Middle East: More Fundamental Problems

As I was finishing a piece for the Orange County Register on Iraq a year after hostilities began (if you’re interested it should be available on the Register web site) on Sunday morning, or maybe even on Saturday if they post earlier) I got to thinking about some of the more fundamental problems that make what the United States and even the UN are trying to do in Iraq unlikely to succeed.

My concern just now goes well beyond the fact that democracy as a way of governing carries very little cultural resonance in the Middle East, or even that insofar as it refers to choosing leaders via elections says little or nothing about whether the ensuing government could be despotic in the absence of institutions of civil society that limit the reach and scope of government as an institution. It also goes beyond my usual concern that from the perspective of the band of looters that make up what the standard media choose to call the “international community,” the kind of state they want to establish in the “nation-building” process is a replica of the modern European welfare state, with all kinds of programs to help the poor in countries that have experienced virtually no economic development and therefore don’t have wealth to be taxed away to support all these bureaucratic helpers.

Even more important than these underlying politico-cultural problems is the very real possibility – I think it’s a fact but I’m not sure I can prove it to a disinterested observer just yet – that the nation-state as an institution is not suitable for the Middle East, or for a great deal of the world. I would go further and suggest that the nation-state hasn’t been all that great for Western Europe, where it was born, or the United States, where it was transplanted, but that’s an argument for another day.

This is not an argument for society without government or governance, although that’s worth discussing some other time as well. Most societies since “prehistory” of which I’m aware have had some kind of hierarchy of power and/or authority, if only a chief of a tribe who carried authority because of family or tradition, or so long as nobody else could or would kill him. I’m not sure enforced leadership or power is inevitable in human society, but some kind of authority evolves in most human societies or organizations. Even if the power is strictly consensual and at least theoretically held in check by the ability of members to quit at any time, as is the case in most voluntary organizations like Boy Scouts, Kiwanis, chambers of commerce and the like, organizations tend to work better if they have acknowledged leaders.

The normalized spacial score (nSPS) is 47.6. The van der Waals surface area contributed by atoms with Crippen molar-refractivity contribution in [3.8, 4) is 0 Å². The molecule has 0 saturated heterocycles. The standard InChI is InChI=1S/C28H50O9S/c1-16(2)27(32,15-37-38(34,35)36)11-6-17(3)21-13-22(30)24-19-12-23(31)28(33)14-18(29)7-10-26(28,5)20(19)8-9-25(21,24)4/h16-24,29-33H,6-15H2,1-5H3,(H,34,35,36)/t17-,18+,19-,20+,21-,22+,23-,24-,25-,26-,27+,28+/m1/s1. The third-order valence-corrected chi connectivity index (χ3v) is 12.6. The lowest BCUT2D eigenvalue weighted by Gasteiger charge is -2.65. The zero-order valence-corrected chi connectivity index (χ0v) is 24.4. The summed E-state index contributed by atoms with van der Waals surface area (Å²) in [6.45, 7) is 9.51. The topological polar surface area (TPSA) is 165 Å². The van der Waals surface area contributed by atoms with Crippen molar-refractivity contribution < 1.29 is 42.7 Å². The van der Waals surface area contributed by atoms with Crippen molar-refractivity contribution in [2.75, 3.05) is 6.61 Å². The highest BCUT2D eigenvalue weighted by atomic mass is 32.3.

An institution that includes authority, leadership and power, however, doesn’t have to be a state or a nation-state. The great American essayist of a couple of generations ago, Albert Jay Nock, insisted a distinction between government and the State.

Nock posited that there are two basic ways of getting what you wanted in this world, the economic means and the political means. The economic means involve producing desirable goods and services and trading voluntarily with others. The political means involve the use of force – taking form those who produce through indirect force like taxation, or direct force like expropriation or conquest. The State, Nock said, echoing political sociologist Max Weber, was the organization of the political means, and the title of his classic 1936 book, Our Enemy the State expressed his attitude toward it.

The modern nation-state came into being in Europe in the 1500s and 1600s as kings consolidated and centralized power that had been held by medieval fiefdoms run by dukes, earls and the like. The great theorist of the nation-state was Thomas Hobbes, who in Leviathan attempted to prove that the powerful centralized nation-state was the most feasible way to prevent the violent “war of all against all” that would ensue without that power being held by somebody (Hobbes’ preference was a monarch).

By the time I was taking political theory classes in the 1960s, the standard definition of the state was the institution that held a monopoly of legitimate power in a given geographical territory. It was assumed by most political theorists that chaos would ensue without some institution having legitimate power, and that only one could exercise that power without creating even more confusion, chaos and uncontrolled violence.

The only questions available for discussion in most political science circles were how that state was to be legitimated, whether through election or by some more indirect means, and how extensively the state would choose to exercise its power. There was also some discussion of whether the power would be seized by or exercised on behalf of special interests rather than on behalf of the people as a whole. Eventually I came to the conclusion, based on most of the cases I analyzed, that it would almost always be exercised on behalf of special interests, because special interests would have more incentive to influence the decisions, and the interest of “the people as a whole” was an abstraction rather than a concrete interest able to make itself felt in political or bureaucratic processes.